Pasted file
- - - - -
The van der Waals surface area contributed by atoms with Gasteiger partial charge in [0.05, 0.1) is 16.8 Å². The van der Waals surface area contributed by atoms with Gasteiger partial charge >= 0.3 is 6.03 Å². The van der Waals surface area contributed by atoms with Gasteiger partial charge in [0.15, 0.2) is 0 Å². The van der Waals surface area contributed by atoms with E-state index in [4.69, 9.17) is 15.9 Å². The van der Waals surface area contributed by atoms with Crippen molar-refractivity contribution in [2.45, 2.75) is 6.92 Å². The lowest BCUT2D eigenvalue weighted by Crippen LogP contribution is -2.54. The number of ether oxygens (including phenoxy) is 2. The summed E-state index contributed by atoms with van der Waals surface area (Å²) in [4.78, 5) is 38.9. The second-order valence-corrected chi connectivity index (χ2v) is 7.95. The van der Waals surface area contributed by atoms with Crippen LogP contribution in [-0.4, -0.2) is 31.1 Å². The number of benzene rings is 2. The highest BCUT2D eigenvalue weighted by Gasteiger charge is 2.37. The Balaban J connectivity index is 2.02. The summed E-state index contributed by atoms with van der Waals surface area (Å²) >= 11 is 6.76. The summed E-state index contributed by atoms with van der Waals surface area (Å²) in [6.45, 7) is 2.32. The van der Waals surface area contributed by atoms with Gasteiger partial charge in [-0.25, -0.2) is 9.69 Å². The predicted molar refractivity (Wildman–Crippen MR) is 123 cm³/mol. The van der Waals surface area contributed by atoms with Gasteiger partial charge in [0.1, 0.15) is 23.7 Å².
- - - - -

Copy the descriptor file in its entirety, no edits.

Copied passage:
The van der Waals surface area contributed by atoms with Gasteiger partial charge in [0.05, 0.1) is 16.8 Å². The van der Waals surface area contributed by atoms with Gasteiger partial charge >= 0.3 is 6.03 Å². The van der Waals surface area contributed by atoms with Gasteiger partial charge in [0.15, 0.2) is 0 Å². The van der Waals surface area contributed by atoms with E-state index in [4.69, 9.17) is 15.9 Å². The van der Waals surface area contributed by atoms with Crippen molar-refractivity contribution in [2.45, 2.75) is 6.92 Å². The lowest BCUT2D eigenvalue weighted by Crippen LogP contribution is -2.54. The number of ether oxygens (including phenoxy) is 2. The summed E-state index contributed by atoms with van der Waals surface area (Å²) in [4.78, 5) is 38.9. The second-order valence-corrected chi connectivity index (χ2v) is 7.95. The van der Waals surface area contributed by atoms with Crippen LogP contribution in [-0.4, -0.2) is 31.1 Å². The number of benzene rings is 2. The highest BCUT2D eigenvalue weighted by Gasteiger charge is 2.37. The Balaban J connectivity index is 2.02. The summed E-state index contributed by atoms with van der Waals surface area (Å²) >= 11 is 6.76. The summed E-state index contributed by atoms with van der Waals surface area (Å²) in [6.45, 7) is 2.32. The van der Waals surface area contributed by atoms with Gasteiger partial charge in [-0.25, -0.2) is 9.69 Å². The predicted molar refractivity (Wildman–Crippen MR) is 123 cm³/mol. The van der Waals surface area contributed by atoms with Gasteiger partial charge in [0.1, 0.15) is 23.7 Å².